Conrail's Reduced Capital Program Could Jeopardize the Northeast Rail Freight System

CED-80-56: Published: Mar 10, 1980. Publicly Released: Apr 8, 1980.

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At the end of calendar year 1979, only $645 million remained of the $3.3 billion total Federal commitment to the Consolidated Rail Corporation (Conrail). In its August 1979 business plan, Conrail proposed reducing its capital spending in 1980 and 1981 from its earlier business plan levels by about $379 million to stay within the currently authorized $3.3 billion. Conrail stated that this reduction was necessary because the Congress had not appropriated any additional funds. In August 1979, Conrail believed that deregulation and estimated traffic levels would provide sufficient funds to rejuvenate the capital program in 1982, but this projection was based on uncertain assumptions concerning regulatory reform.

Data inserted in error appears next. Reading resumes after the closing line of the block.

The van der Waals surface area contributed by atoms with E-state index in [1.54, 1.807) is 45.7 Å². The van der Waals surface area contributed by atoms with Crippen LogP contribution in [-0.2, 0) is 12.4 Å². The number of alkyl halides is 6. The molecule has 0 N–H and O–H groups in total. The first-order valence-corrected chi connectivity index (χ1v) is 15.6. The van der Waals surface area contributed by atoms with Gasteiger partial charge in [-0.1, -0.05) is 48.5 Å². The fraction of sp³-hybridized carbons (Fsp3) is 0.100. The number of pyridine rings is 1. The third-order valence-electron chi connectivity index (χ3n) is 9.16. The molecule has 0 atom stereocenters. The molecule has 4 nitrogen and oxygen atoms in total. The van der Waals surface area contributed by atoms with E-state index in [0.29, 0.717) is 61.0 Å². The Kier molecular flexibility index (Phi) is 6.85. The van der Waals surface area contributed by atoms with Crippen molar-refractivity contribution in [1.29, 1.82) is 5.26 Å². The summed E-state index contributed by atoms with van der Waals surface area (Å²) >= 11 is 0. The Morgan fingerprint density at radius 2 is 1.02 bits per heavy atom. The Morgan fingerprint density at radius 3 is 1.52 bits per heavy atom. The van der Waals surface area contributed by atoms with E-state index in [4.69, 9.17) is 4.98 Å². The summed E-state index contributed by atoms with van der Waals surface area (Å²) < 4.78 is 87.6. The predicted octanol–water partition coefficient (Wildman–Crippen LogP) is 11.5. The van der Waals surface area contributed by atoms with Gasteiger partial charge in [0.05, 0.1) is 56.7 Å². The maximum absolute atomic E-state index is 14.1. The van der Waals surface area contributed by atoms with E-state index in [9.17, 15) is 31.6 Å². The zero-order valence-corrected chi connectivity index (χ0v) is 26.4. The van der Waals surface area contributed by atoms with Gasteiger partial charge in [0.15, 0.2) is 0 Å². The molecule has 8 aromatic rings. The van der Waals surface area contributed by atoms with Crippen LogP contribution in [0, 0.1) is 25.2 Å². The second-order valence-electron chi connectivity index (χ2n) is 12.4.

If Conrail defers maintenance on its system and regulatory reform permits it to rejuvenate its capital spending programs in 1982, it probably can live within the $3.3 billion already authorized. However, the proposed cutbacks would pose an unacceptable risk to the Federal investment in Conrail. The resulting deterioration in Conrail's physical plant and the decline in the quality of service would erode the benefits already bought with Federal funds. If Conrail defers maintenance but does not get the regulatory relief it expects, the Government may have to provide more money in 1982 to rejuvenate the capital program. Conrail may be able to pay for its own capital programs sooner and thereby minimize the Government's investment if Conrail is provided with adequate funding to continue an appropriate capital investment program. However, if Conrail continues an appropriate capital program but does not get regulatory relief, the Government may have to continue its funding or seek another solution. Several options exist for dealing with the situation: the Congress could defer any action, pledge additional funds, enact regulatory reforms, or seek an alternative solution to rail problems in the Northeast. These options are not mutually exclusive, and the optimum response may employ two or more of the possible options.

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